Accompanied by the rapid development of modern technology, more and more nanomaterial-bearing products are being invented: antibacterial phone shells, antifungal socks, carbon fiber-reinforced rackets, quantum dot displays, etc. These products tremendously improve the quality of our daily lives, but also raise a serious problem: nanomaterial pollution.
Literally, nanomaterial refers to the material with a size of 1-1000 nanometers (10-9 – 10-6 meters) (Fig 1). In comparison, the size of a microbe normally ranges from 10-6 meters to 10-5 meters, and the size of a human cell is around 10-5 meters. This means that the volume of a microbe or a human cell is at least over 1,000,000 times larger than a nanoparticle. Hence, dispersed nanomaterial could easily penetrate microbes and human cells. Based on this mechanism, nanomaterials with luminescent properties are used as biomarkers to track cancer cells in the human body.
Carefully designed nano-particles can be used for medical purposes, while many nano-materials used in consumer products are used to inhibit the growth of a microbe. There are three reaction mechanisms of nanomaterials aiding in microbe control: (1) nanomaterials have large specific surface area and can release toxic ions such as Ag+ to inhibit the activity of microbe; (2) due to the small physical size, nanomaterials can easily enter microbe cell and disturb its normal functions, such as energy transfer and DNA replication; (3), nanomaterials are highly chemically reactive and can catalyze the formation of reactive oxygen species (such as peroxides, superoxides, hydroxyl radicals, and singlet oxygen) under sunlight (ultraviolet). These reactive oxygen species can oxidize the cell wall and cell membrane of microbe and damage its structure. These reaction mechanisms would lead to the death of microbe and thus achieve the advertised functions such as antibacterial and odor-control.
Although nanomaterials are effective for microbe control, they can be released into the water after usage or washing. These particles are too tiny to be captured by the current water treatment technologies and may enter the human body through drinking water and air. For the crops and livestock exposed to polluted water, the nanomaterial could accumulate in tissues and eventually be consumed by humans through the food chain. Similar to microbe cells, nanomaterials are highly toxic to human cells. Investigating the environmental impacts of nanomaterial and eliminating them from polluted water are critical issues faced by environmental science in recent decades.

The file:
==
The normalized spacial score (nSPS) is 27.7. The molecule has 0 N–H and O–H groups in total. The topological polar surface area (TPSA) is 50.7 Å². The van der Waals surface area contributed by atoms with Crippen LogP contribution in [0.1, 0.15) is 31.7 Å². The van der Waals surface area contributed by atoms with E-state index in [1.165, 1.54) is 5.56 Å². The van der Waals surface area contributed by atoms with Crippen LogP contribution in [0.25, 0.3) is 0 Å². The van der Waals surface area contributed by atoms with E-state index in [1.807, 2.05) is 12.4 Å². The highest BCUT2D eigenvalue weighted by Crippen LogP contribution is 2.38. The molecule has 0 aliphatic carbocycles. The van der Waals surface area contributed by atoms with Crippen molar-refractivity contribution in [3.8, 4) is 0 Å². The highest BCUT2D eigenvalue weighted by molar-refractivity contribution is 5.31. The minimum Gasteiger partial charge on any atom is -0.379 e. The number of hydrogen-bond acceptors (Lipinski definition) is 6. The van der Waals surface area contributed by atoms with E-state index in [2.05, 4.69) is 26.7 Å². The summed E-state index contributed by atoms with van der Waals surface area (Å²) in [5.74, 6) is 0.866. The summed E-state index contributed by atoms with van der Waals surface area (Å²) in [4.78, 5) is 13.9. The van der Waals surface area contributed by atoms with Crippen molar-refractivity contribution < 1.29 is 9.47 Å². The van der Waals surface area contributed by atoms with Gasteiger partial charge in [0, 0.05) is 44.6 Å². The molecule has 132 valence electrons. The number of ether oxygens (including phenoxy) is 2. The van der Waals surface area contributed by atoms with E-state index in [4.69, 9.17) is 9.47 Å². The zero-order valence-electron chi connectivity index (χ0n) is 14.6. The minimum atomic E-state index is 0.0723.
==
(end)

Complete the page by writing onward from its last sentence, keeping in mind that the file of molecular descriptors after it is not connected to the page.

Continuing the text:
Fortunately, for the nano-materials released into water, they undergo many different physical and chemical processes such as coagulation, adsorption, desorption, reduction, and settlement. Natural organic matter is a class of organics that includes proteins, saccharides, humic acids, etc. that come from the decomposition of creatures. These organics ubiquitously exist in natural waters. Scientists found that although lab-prepared nanomaterials are highly toxic, their toxicity decreased after they were released into natural waters and interacted with aquatic creatures. Some theories speculate that the nanomaterial was coagulated with the natural organic matter and became large particles, which are hard to be taken by a microbe and aquatic creatures. However, detailed information about this micro-process is ambiguous.
In their recently published paper, researchers found that for the nanomaterials in natural water, the background organic matter coats the surface of nanomaterials and inhibits their aggregation. The organic coating layer could simultaneously inhibit the release of toxic metal ions from nanomaterials, prevent the formation of reactive oxygen species by screening sunlight, and cushion the physical interaction of nanomaterials with the microbe cell, thus alleviating the toxic effects of nanomaterials.
By interpreting the effects of natural organic matter on antimicrobial activity of nanomaterials with the soft particle theory, researchers found that the thickness and softness of the organic coating layer negatively correlate with the biotoxicity of the nanomaterial. For example, the protein coating layer is thicker and softer than the alginate coating layer, and the toxicity of protein covered nanomaterials is less than the alginate-covered nanomaterials. The study provides a quantitative analysis tool for investigating environmental behavior and understanding of the toxicity effect of nanomaterial.
These findings are described in the article entitled Interpreting the effects of natural organic matter on antimicrobial activity of Ag2S nanoparticles with soft particle theory, recently published in the journal Water Research. This work was conducted by Yulei Liu, Tao Yang, Lu Wang, Zhuangsong Huang, Juan Li, Haijun Cheng, Jin Jiang, Jingyao Qi, and Jun Ma from the Harbin Institute of Technology, and Suyan Pang from Jilin Jianzhu University.